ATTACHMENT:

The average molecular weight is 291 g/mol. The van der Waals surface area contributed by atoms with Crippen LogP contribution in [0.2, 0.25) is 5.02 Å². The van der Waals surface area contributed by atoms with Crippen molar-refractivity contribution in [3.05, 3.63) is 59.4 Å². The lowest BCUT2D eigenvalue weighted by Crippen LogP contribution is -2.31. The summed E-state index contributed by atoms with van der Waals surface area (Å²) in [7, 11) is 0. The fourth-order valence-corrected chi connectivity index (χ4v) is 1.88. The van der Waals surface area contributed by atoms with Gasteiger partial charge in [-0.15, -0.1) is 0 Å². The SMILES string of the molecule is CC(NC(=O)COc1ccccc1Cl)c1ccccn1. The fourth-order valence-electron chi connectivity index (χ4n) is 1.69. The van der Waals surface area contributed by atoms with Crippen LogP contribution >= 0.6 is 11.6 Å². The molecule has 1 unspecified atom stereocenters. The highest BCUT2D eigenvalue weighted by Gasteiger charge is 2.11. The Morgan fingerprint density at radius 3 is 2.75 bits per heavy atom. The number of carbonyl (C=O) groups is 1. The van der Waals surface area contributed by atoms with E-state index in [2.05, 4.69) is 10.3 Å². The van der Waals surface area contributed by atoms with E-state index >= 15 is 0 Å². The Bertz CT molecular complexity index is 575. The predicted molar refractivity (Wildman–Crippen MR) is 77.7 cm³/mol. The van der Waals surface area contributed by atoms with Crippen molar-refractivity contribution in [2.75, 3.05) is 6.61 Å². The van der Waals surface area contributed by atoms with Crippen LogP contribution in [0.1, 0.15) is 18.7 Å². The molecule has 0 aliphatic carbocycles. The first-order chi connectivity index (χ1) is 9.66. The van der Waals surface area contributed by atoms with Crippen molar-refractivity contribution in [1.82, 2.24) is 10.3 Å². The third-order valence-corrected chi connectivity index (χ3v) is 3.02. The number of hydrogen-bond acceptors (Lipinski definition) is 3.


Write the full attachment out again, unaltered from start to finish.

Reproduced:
The average molecular weight is 291 g/mol. The van der Waals surface area contributed by atoms with Crippen LogP contribution in [0.2, 0.25) is 5.02 Å². The van der Waals surface area contributed by atoms with Crippen molar-refractivity contribution in [3.05, 3.63) is 59.4 Å². The lowest BCUT2D eigenvalue weighted by Crippen LogP contribution is -2.31. The summed E-state index contributed by atoms with van der Waals surface area (Å²) in [7, 11) is 0. The fourth-order valence-corrected chi connectivity index (χ4v) is 1.88. The van der Waals surface area contributed by atoms with Gasteiger partial charge in [-0.15, -0.1) is 0 Å². The SMILES string of the molecule is CC(NC(=O)COc1ccccc1Cl)c1ccccn1. The fourth-order valence-electron chi connectivity index (χ4n) is 1.69. The van der Waals surface area contributed by atoms with Crippen LogP contribution >= 0.6 is 11.6 Å². The molecule has 1 unspecified atom stereocenters. The highest BCUT2D eigenvalue weighted by Gasteiger charge is 2.11. The Morgan fingerprint density at radius 3 is 2.75 bits per heavy atom. The number of carbonyl (C=O) groups is 1. The van der Waals surface area contributed by atoms with E-state index in [2.05, 4.69) is 10.3 Å². The van der Waals surface area contributed by atoms with E-state index >= 15 is 0 Å². The Bertz CT molecular complexity index is 575. The predicted molar refractivity (Wildman–Crippen MR) is 77.7 cm³/mol. The van der Waals surface area contributed by atoms with Crippen molar-refractivity contribution in [2.75, 3.05) is 6.61 Å². The van der Waals surface area contributed by atoms with Crippen LogP contribution in [0.1, 0.15) is 18.7 Å². The molecule has 0 aliphatic carbocycles. The first-order chi connectivity index (χ1) is 9.66. The van der Waals surface area contributed by atoms with Crippen molar-refractivity contribution in [1.82, 2.24) is 10.3 Å². The third-order valence-corrected chi connectivity index (χ3v) is 3.02. The number of hydrogen-bond acceptors (Lipinski definition) is 3.